Q&A w/ Misty Copeland

I think we can create theaters in communities where there is no more excuse for not having a venue in these places, and allowing these communities to feel like we’re a part of them.

Q&A w/ Misty Copeland

Sometimes it just helps to just see somebody that looks like you.

No matter how hard it gets, stick your chest out, keep your head up and handle it.

I am on a personal mission to help women, in particular, take charge of their financial lives.  We will never have full equality if we don’t have financial equality and I want to help us get there.  Let’s face it, it’s not rocket science – anyone can understand their financial situation – you just need the right person to explain it all to you (and maybe a good glass of wine.)

‘Celebrity Hacks’ from Alyssa Rapp’s Leadership & Life Hacks

You may not always have a comfortable life and you will not always be able to solve all of the world’s problems at once but don’t ever underestimate the importance you can have because history has shown us that courage can be contagious and hope can take on a life of its own.

Ballet is a very traditional art form and is generally cautious about change, but I think this pandemic has pushed us forward in terms of how to reach our audience. Events of the last few months have also forced us to ask bigger questions and made us aware of ways we can be more inclusive and make people feel more a part of it.

But ballet is beset by serious ailments that threaten its future in this country: American dancers are less likely than ever to hold the top rank in American companies. African Americans have dismal prospects of inclusion — of all of the nation’s performing arts, none is more segregated than ballet. And the companies are so cautious in their programming that they have effectively reduced an art form to a rotation of over-roasted chestnuts that no one can justifiably croon about.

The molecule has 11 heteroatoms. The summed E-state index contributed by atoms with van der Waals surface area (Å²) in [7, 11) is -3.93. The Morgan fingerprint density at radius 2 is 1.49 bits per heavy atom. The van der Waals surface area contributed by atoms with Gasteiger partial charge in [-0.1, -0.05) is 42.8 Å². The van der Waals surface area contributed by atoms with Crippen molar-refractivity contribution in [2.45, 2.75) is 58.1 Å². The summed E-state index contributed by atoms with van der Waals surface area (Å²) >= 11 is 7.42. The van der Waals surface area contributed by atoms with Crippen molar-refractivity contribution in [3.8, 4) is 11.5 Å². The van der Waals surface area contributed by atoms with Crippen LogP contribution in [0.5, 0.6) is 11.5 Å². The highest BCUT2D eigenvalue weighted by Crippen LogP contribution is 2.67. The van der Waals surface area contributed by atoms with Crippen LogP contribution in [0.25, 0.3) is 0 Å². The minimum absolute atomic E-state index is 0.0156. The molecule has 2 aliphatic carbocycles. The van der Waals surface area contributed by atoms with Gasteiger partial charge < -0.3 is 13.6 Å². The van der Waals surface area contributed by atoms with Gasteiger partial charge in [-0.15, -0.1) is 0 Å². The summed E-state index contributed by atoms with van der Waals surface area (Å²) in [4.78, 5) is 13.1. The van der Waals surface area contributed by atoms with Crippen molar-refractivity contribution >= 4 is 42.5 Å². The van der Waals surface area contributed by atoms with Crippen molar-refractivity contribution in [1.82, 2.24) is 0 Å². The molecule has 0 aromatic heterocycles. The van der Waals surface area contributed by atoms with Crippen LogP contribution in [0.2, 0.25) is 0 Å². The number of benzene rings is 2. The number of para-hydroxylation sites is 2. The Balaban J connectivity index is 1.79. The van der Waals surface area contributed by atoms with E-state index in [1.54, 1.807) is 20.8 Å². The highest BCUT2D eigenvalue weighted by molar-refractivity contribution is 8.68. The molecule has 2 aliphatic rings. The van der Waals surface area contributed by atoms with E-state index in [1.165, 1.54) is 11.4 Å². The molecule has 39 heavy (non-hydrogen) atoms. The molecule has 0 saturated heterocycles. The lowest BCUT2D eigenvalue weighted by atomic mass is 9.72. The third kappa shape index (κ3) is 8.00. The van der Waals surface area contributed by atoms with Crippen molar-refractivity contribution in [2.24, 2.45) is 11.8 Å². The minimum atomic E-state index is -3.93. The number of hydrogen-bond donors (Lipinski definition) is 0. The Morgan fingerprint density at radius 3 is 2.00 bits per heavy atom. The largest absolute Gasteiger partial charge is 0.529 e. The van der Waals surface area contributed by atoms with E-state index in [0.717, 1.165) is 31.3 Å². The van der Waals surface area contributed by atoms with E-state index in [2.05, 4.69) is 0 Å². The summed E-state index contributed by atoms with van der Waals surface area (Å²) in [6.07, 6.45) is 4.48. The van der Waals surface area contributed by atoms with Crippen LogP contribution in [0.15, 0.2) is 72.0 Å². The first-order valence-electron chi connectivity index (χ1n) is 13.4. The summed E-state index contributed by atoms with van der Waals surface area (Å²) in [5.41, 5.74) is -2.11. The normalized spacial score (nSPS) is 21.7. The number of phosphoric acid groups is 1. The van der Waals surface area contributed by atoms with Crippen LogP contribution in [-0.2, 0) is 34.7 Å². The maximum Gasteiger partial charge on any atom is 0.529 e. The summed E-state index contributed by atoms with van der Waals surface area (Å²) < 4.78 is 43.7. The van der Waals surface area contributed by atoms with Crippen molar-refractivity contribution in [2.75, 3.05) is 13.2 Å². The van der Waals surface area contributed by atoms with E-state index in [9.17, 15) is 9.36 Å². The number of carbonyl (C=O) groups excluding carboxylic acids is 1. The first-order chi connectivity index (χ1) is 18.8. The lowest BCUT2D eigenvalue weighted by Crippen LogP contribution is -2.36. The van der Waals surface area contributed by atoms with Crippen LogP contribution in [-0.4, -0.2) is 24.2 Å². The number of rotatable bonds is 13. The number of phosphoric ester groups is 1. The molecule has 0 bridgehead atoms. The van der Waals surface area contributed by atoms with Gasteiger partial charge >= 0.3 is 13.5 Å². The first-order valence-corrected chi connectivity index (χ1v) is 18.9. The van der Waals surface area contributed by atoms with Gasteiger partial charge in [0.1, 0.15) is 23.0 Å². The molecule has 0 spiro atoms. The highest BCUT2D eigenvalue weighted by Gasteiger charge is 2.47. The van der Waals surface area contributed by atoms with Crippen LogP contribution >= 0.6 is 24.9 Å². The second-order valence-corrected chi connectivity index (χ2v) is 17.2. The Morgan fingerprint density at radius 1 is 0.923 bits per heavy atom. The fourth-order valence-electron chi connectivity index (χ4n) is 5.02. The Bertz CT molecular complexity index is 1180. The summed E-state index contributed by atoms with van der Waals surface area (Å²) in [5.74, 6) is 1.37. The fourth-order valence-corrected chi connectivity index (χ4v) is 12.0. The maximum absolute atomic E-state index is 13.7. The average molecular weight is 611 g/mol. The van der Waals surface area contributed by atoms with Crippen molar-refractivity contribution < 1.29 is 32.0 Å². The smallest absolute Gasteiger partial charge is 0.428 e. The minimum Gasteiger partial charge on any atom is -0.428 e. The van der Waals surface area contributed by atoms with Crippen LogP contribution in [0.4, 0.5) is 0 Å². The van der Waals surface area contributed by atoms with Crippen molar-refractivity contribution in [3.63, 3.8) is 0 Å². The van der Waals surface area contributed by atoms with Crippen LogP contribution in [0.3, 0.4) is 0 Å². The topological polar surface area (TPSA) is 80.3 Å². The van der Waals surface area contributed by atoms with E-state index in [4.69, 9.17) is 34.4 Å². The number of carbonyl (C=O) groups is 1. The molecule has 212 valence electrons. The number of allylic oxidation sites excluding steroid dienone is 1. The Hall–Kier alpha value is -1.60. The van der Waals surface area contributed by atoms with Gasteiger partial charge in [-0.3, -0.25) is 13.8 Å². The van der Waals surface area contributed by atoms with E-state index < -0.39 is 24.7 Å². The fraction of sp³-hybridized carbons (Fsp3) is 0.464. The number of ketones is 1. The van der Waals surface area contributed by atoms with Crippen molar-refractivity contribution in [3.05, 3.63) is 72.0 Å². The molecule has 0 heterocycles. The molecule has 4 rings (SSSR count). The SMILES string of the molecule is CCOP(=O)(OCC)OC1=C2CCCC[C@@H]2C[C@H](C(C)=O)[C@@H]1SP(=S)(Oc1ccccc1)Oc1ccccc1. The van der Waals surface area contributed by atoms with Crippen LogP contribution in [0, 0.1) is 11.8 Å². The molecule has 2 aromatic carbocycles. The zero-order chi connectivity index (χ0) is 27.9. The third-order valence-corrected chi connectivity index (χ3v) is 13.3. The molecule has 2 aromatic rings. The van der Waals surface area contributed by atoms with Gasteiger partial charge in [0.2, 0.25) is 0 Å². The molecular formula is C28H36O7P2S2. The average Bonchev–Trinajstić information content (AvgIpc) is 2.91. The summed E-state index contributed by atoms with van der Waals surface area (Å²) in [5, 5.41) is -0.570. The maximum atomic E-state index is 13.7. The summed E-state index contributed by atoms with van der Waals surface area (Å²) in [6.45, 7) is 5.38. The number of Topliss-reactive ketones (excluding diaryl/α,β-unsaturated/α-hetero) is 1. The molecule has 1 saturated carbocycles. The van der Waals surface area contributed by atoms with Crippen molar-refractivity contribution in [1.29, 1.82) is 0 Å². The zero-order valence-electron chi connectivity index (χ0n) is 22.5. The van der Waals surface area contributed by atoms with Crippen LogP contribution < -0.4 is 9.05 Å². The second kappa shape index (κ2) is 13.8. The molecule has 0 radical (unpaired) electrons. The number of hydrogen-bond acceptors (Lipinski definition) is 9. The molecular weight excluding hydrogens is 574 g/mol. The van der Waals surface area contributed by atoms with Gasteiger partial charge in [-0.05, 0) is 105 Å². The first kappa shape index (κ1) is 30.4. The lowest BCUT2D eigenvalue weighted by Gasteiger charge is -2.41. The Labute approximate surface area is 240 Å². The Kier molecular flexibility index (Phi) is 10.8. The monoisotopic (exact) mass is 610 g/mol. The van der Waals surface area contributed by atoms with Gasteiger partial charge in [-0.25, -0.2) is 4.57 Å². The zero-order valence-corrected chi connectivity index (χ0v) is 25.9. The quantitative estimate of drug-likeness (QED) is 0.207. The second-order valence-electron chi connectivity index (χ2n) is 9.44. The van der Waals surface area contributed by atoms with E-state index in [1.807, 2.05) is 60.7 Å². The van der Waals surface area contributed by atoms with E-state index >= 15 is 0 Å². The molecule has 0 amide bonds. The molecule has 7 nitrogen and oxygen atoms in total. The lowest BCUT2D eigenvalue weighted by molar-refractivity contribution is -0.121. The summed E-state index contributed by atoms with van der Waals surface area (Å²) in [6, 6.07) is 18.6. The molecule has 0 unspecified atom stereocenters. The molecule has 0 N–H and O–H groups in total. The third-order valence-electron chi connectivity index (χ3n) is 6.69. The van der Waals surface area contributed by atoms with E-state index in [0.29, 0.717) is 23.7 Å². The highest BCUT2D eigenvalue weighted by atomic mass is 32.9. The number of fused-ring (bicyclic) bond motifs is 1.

Ballet suffers from a serious lack of confidence that is only growing more and more paralyzing.

Nowadays, the shaky economics of ballet drive the field continuously toward a standardized repertoire.

About The Dance Data Project®

We promote equity in all aspects of classical ballet by providing a metrics based analysis through our data base while showcasing women led companies, festivals, competitions, venues, special programs and initiatives. We focus on artists of merit: choreographers, photographers, lighting, costume, set designers, and commissioned composers.

We invite you to learn more about our organization, mission, our methods, and the results of our decades of advocacy.

Research & Data

We encourage you to collaborate with us—let us know about special initiatives, or call our attention to areas for study or a company, artist, festival, competition or venue we haven’t discovered yet. We want to know what topics you think are important for further, in-depth research. Drop us a line. Our latest research is looped in below.

DDP’s inaugural Data Bytes report, 2020 Leadership Changes – Our End of the Year Mini Report on Comings and Goings in the Industry, provides a snapshot of the hiring trends among a cohort of dance organizations that have announced the departures or new appointments of leading staff in 2020. Data was sourced from Comings & Goings listed in Courtney Escoyne’s monthly “News of Note: Everything You Might Have Missed in [Month, Year]” article for Dance Magazine. More information on DDP’s “mini” reports, Data Bytes, is available in our Research section.

DDP Announcements

Data Bytes: Leadership Changes 2020

Dance Data Project® (DDP) today announces Data Bytes, the latest category of research that illuminates trends in the ballet industry through a new format of quick and easy-to-read metrics. The first release in this new category, 2020 Leadership Changes - Our End of the Year Mini Report on Comings and Goings in the Industry, sorts by gender the leadership transitions throughout major ballet companies and allied organizations such as festivals.

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Maggie Small in The Nutcracker by Stoner Winslett. Richmond Ballet. All Rights Reserved. Photo by Sarah Ferguson.

DDP Talks To…

Resources

2020/2021
Season Updates

An up-to-date listing of domestic
and international company
programming statuses.

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Covid-19 Resources

A frequently updated list of resources regarding how the Covid-19 pandemic is affecting those in the arts, and ways to mitigate the troubles caused.

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Scene from Rock-a-Bye, Choreography by Penny Saunders, Courtesy of BalletX—Photographer: Candice DeTore